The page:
Anne Baxter & Montgomery Clift in I Confess (1953)

The 1953 Hitchcock drama I Confess starred Montgomery Clift as a Roman Catholic priest. Anne Baxter played his lover. The Republic of Ireland banned the picture in its entirety because Baxter’s character and Clift’s character were in a relationship, even though that relationship took place before the man decided to enter the priesthood. We often read of Marilyn Monroe’s annoying and disruptive reliance on her acting coach when on the set of her movies, but she was not the only top-line star to do so. Montgomery Clift was a Method actor and aggravated Hitchcock throughout this film by turning to his own coach, Maria Rostova, for signs of approval after every take. He took little or no direction from Hitch, relying solely on his training and Rostova.

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Doris Day & Jimmy Stewart in The Man Who Knew Too Much (1956)

Doris Day’s lifelong commitment to preventing animal abuse began while she was starring in the Alfred Hitchcock thriller The Man Who Knew Too Much (1956). To her great credit she took a stance after witnessing the appalling treatment of the various goats, sheep and camels used in the picture; refusing to return to work until the production company set up ‘feeding stations’ to care for and feed the livestock. She won the day. Good for her.

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Loretta Young & Clark Gable in Call of the Wild (1935)

Call of the Wild (1935) was the last film produced by 20th Century Pictures before its merger with Fox Film Corporation to form 20th Century Fox. Its two stars, Clark Gable and Loretta Young, had an affair during the shoot that produced an out-of-wedlock daughter, Judy Lewis. To save damaging their careers, especially after Clark unceremoniously washed his hands of her, Loretta went away for a while, quietly had her baby, then claimed she had found the girl and had decided to adopt her. With the collaboration of the Catholic Church the secret was kept until Judy herself revealed details of what had really happened in her 1994 book titled Uncommon Knowledge.

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Gig Young & James Dean doing their 1955 interview/commercial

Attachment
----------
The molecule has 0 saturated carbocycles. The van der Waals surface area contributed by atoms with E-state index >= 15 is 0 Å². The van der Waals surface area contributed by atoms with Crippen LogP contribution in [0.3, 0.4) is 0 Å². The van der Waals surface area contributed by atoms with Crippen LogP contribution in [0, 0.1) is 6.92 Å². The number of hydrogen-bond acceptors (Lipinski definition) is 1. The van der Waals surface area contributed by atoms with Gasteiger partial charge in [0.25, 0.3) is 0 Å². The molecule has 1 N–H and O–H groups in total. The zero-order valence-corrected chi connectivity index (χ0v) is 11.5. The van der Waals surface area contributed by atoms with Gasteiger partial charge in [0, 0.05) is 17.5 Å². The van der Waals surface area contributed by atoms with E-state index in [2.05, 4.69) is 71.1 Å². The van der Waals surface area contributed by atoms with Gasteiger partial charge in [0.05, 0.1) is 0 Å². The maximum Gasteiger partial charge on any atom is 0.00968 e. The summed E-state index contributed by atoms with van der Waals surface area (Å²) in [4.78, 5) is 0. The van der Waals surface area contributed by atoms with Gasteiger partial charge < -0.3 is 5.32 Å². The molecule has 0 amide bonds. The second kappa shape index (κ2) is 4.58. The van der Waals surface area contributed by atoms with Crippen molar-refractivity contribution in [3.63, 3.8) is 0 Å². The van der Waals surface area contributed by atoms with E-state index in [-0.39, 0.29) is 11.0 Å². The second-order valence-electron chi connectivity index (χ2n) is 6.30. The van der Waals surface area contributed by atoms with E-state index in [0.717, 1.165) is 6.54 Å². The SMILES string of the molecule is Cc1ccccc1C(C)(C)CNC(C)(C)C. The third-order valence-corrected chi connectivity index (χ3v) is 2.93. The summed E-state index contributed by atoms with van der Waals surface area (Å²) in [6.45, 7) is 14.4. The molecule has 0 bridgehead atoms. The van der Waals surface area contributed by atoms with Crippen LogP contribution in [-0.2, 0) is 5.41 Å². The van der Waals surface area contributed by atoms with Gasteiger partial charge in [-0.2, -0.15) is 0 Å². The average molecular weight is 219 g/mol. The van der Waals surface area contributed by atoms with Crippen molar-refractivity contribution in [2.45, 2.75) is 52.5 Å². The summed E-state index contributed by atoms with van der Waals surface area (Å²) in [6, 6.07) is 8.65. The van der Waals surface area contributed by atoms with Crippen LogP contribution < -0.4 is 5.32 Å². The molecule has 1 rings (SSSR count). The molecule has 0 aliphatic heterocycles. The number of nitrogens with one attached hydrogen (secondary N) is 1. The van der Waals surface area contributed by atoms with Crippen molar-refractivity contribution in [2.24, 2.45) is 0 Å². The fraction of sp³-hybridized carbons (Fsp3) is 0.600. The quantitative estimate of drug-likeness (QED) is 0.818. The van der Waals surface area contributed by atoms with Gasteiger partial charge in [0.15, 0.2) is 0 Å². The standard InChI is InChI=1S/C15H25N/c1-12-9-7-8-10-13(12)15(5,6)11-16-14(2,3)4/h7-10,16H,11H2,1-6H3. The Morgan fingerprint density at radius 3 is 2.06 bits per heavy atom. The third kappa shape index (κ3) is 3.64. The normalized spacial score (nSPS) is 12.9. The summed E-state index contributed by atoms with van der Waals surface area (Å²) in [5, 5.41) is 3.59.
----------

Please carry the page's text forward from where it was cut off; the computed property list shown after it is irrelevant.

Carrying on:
During the production shoot of Giant (1956), James Dean appeared in a TV commercial with Gig Young promoting safe driving. Dean was wearing the same hat and shirt his character was wearing in the movie. ‘People say racing is dangerous’, he said, ‘but I’d rather take my chances on the track any day than on the highway.’ As he left the studio, he added the prophetic words: ‘Drive safely, because the life you save might be mine.’ He finished principal photography on Friday, 23 September, 1955 and died in a car crash a week later. He was 24.

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Reagan lays a wreath at Bitburg Cemetery, West Germany 1985

As part of the 40th anniversary of the Allied victory in Europe, President Ronald Reagan announced he would be laying a wreath at the little cemetery in Bitburg, West Germany. Public outcry immediately ensued because the site also contained, among the war dead, the remains of 49 Nazi storm-troopers. Reagan and his advisors had been unaware of this yet, in the face of worldwide opposition, he stubbornly refused to cancel the ceremony or to move it to a graveyard uncontaminated by SS dead. He further compounded the problem by stating: ‘We have to put the past behind us. The soldiers [buried at Bitburg] were victims, just as surely as the victims of the concentration camps.’ It was a monumental gaff, insensitive and stupid. He even told the Israeli Prime Minister, Yitzhak Shamir, that during the war he had been an army photographer assigned to film the horrors of the Nazi death camps! It was a blatant lie, one easily exposed, for he never left California at all during the war years. ‘Yes, I know all the bad things that happened in that war’, he told foreign journalists. ‘I was in uniform four years myself.’

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Captain Ronald Reagan World War Two